by Travis Madsen
When I fly into Los Angeles, one of the first things I notice is the sea of white warehouse rooftops expanding beneath the plane. Covering even a fraction of that area with solar panels would generate a massive amount of carbon-free electricity.
Widespread deployment of solar power technology in Southern California would be doubly useful given the fact that the San Onofre nuclear power plant remains offline due to a serious mechanical failure. It would also help the state of California meet its commitment to source a third of its electricity from renewable sources of energy by the year 2020.
So I was glad to see that the Los Angeles Department of Water & Power announce a program to accelerate the deployment of solar panels in and around the city. Known as a feed-in-tariff, the policy pays homeowners, businesses, or third-party solar installers a rate of 17 cents for every kilowatt hour generated by new solar panels installed within the utility’s service territory. The policy will drive the installation of as much as 150 megawatts of solar power by 2016.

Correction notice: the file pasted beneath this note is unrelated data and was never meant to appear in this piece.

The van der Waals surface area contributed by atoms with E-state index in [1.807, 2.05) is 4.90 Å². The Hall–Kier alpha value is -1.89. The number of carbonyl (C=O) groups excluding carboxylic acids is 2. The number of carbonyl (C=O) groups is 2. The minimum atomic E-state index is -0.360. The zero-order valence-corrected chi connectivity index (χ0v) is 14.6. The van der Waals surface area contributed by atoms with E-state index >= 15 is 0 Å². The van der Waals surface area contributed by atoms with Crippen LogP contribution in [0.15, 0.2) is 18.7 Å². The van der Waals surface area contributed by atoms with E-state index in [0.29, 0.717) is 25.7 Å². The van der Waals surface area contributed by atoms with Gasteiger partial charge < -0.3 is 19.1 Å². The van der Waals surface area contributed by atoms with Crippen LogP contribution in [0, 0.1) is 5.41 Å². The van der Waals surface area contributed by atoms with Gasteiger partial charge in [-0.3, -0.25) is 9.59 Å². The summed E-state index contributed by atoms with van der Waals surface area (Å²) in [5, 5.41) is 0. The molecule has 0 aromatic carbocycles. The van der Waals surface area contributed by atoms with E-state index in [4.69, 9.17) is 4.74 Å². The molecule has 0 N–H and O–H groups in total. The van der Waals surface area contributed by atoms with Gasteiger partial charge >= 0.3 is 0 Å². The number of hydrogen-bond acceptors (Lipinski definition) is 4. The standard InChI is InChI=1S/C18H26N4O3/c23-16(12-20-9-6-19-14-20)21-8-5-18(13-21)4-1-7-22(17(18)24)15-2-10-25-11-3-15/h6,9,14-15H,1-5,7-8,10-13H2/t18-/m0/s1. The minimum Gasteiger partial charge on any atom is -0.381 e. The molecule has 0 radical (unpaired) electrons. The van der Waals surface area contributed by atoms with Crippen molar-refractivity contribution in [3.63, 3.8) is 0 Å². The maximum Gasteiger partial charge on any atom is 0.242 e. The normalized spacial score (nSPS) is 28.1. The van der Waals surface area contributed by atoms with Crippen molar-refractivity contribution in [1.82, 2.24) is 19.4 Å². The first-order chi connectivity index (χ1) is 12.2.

That will be a significant step forward. We at Frontier Group estimated that Los Angeles had installed about 36 megawatts of distributed solar power on rooftops around the city as of 2012. That ranked Los Angeles second out of all cities in California in terms of sheer solar electric power capacity. The new feed-in-tariff policy will roughly quadruple the number of solar panels in Los Angeles, without taking into account the ongoing activities of other programs to promote the expansion of the solar market.
I applaud Los Angeles for taking this step forward. I look forward to the day when I will see hundreds of thousands of solar panels greeting me from the city’s rooftops as my plane glides into LAX.
Utilities across California – and indeed across the country – should take bold steps forward like this one. Solar – and other forms of renewable electricity including wind, biomass, geothermal and ocean power – will be crucial to maintain a reliable supply of electricity while we quickly transition away from coal and other sources of the pollution driving global warming.